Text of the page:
Acetate metabolism in lactating sheep
Pethick, D.W. and Lindsay, D.B. (1982) Acetate metabolism in lactating sheep. British Journal of Nutrition, 48 (02). pp. 319-328.
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1. The metabolism of acetate, glucose and D(−)-3-hydroxybutyrate was studied in lactating and non lactating sheep in vivo. Special consideration was given to the utilization by hind-limb muscle in both groups of sheep and the uptake of nutrients by the lactating mammary gland was also measured.
2. The entry of acetate into the circulation (mmol/h per kg body-weight) was similar in all experimental animals at a given arterial concentration of acetate. However, normal lactation was associated with a reduced extraction of acetate by muscle and the 'spared' acetate was comparable with that removed by the udder. Feeding lactating ewes a 700 g concentrate/kg ration tended to prevent this redistribution of acetate utilization.
3. The muscle of non-lactating ewes utilized sufficient glucose, when corrected for lactate release, to account for 57% of the oxygen utilization by muscle. In lactation this fell to 32%, largely because of an increased lactate production. D(−)-3-Hydroxybutyrate utilization by muscle accounted for 16–17% of the O2 consumed by the muscle in non-lactating and lactating sheep.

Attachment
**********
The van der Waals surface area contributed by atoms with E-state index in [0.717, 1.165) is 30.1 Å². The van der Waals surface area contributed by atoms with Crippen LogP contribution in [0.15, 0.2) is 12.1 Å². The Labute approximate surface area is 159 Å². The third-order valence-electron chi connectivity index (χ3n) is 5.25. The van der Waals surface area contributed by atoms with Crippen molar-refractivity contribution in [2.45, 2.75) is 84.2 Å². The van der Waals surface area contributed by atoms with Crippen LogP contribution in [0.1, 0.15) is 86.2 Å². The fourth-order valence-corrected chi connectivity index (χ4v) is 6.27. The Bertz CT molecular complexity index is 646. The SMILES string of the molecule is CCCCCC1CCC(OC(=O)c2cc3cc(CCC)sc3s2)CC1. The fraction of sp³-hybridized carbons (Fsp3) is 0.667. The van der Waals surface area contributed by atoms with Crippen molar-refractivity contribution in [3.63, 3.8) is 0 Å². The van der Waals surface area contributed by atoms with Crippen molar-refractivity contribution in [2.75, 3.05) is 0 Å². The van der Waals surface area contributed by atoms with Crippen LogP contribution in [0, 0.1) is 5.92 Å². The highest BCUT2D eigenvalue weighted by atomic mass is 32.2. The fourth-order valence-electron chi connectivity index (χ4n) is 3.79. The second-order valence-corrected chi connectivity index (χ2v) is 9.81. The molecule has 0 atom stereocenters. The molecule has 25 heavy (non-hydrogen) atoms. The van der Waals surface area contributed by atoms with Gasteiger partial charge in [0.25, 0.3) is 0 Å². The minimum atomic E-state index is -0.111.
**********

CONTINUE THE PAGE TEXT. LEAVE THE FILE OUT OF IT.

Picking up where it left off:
4. Lactating mammary gland metabolism in sheep was similar to published values for dairy cows and goals. Thus the extraction (%) of glucose, O2, acetate and D(−)-3-hydroxybutyrate was 25, 28, 62 and 53 respectively. Blood flow was 529 ml/min per kg udder and the ratio blood flow: milk flow was 475. Glucose used by the udder relative to the whole animal utilization rate may be less in sheep than in cows and goats, but the comparable proportion for acetate is as large or larger than in these species.
|Publication Type:||Journal Article|
|Murdoch Affiliation:||School of Veterinary Studies|
|Publisher:||Cambridge University Press|
|Copyright:||© The Nutrition Society 1982|
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